History of mainstreaming in US schools

Before the Education for All Handicapped Children Act (EHA) was enacted in 1975, U.S. public schools educated only 1 out of 5 children with disabilities. Approximately 200,000 children with disabilities such as deafness or mental retardation lived in state institutions that provided limited or no educational or rehabilitation services, and more than one million children were excluded from school. Another 3.5 million children with disabilities attended school but did not receive the educational services they needed. Many of these children were segregated in special buildings or programs that neither allowed them to interact with non-disabled students nor provided them with even basic academic skills.

The EHA, later renamed the Individuals with Disabilities Education Act (IDEA), required schools to provide specialized educational services to children with disabilities. The ultimate goal was to help these students live more independent lives in their communities, primarily by mandating access to the general education standards of the public school system.

Initially, children with disabilities were often placed in heterogeneous "special education" classrooms, making it difficult for any of their difficulties to be addressed appropriately. In the 1980s, the mainstreaming model began to be used more often as a result of the requirement to place children in the least restrictive environment. Students with relatively minor disabilities were integrated into regular classrooms, while students with major disabilities remained in segregated special classrooms, with the opportunity to be among normal students for up to a few hours each day. Many parents and educators favored allowing students with disabilities to be in classrooms along with their nondisabled peers.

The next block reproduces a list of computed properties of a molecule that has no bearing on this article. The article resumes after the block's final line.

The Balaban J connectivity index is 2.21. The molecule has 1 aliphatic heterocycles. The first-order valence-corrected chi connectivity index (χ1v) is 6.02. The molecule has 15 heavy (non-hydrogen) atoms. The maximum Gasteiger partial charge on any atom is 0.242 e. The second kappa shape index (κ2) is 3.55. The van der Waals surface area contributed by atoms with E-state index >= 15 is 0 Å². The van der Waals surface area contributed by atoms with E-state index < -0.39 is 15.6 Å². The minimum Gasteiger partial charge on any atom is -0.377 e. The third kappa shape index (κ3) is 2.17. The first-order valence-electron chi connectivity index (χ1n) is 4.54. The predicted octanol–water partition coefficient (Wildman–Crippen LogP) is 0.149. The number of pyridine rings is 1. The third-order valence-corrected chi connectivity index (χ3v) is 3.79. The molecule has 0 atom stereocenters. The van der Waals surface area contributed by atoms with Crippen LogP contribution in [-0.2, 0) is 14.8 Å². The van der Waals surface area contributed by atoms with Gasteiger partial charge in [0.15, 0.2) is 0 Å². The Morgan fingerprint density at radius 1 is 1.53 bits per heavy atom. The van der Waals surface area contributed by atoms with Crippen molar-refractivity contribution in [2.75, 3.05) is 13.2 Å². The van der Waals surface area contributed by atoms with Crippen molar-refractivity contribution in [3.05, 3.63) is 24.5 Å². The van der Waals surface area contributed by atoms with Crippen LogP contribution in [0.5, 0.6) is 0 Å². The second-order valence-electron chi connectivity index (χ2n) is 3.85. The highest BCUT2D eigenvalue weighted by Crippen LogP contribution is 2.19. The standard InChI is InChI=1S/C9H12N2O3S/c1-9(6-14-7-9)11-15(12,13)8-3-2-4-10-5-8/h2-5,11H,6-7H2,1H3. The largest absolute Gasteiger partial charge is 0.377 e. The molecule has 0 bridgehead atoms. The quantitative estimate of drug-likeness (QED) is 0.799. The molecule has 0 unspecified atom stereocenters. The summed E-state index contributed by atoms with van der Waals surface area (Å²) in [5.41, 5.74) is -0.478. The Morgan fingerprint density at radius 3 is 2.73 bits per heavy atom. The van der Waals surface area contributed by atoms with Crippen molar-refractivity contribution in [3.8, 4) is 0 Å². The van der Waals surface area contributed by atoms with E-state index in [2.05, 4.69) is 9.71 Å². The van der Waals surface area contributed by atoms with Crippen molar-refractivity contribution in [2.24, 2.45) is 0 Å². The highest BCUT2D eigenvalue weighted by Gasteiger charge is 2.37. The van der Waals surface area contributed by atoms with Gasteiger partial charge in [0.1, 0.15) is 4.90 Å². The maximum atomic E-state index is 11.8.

In 1997, IDEA was modified to strengthen requirements for properly integrating students with disabilities. The IEPs must more clearly relate to the general-education curriculum, children with disabilities must be included in most state and local assessments, such as high school exit exams, and regular progress reports must be made to parents. All public schools in the U.S. are responsible for the costs of providing a Free Appropriate Public Education as required by federal law. Mainstreaming or inclusion in the regular education classrooms, with supplementary aids and services if needed, are now the preferred placement for all children. Children with disabilities may be placed in a more restricted environment only if the nature or severity of the disability makes it impossible to provide an appropriate education in the regular classroom.